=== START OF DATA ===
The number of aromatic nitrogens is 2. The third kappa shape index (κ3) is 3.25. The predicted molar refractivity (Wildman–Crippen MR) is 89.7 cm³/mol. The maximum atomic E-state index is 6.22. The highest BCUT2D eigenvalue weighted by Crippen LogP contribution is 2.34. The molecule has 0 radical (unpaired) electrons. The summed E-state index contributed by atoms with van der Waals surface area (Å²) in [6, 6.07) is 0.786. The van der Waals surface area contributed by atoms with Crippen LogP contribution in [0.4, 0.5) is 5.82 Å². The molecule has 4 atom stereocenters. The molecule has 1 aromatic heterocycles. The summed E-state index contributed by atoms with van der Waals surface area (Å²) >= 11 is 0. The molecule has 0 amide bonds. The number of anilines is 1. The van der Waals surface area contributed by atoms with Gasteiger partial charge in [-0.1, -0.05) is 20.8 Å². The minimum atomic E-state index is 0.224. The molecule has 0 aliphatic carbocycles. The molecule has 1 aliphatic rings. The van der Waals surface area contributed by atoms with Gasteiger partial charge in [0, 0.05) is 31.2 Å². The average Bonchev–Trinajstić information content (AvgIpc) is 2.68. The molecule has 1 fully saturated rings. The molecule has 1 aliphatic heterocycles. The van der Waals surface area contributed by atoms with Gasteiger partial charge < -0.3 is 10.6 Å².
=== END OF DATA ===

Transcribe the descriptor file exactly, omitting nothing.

The number of aromatic nitrogens is 2. The third kappa shape index (κ3) is 3.25. The predicted molar refractivity (Wildman–Crippen MR) is 89.7 cm³/mol. The maximum atomic E-state index is 6.22. The highest BCUT2D eigenvalue weighted by Crippen LogP contribution is 2.34. The molecule has 0 radical (unpaired) electrons. The summed E-state index contributed by atoms with van der Waals surface area (Å²) in [6, 6.07) is 0.786. The van der Waals surface area contributed by atoms with Crippen LogP contribution in [0.4, 0.5) is 5.82 Å². The molecule has 4 atom stereocenters. The molecule has 1 aromatic heterocycles. The summed E-state index contributed by atoms with van der Waals surface area (Å²) >= 11 is 0. The molecule has 0 amide bonds. The number of anilines is 1. The van der Waals surface area contributed by atoms with Gasteiger partial charge in [-0.1, -0.05) is 20.8 Å². The minimum atomic E-state index is 0.224. The molecule has 0 aliphatic carbocycles. The molecule has 1 aliphatic rings. The van der Waals surface area contributed by atoms with Gasteiger partial charge in [0, 0.05) is 31.2 Å². The average Bonchev–Trinajstić information content (AvgIpc) is 2.68. The molecule has 1 fully saturated rings. The molecule has 1 aliphatic heterocycles. The van der Waals surface area contributed by atoms with Gasteiger partial charge < -0.3 is 10.6 Å².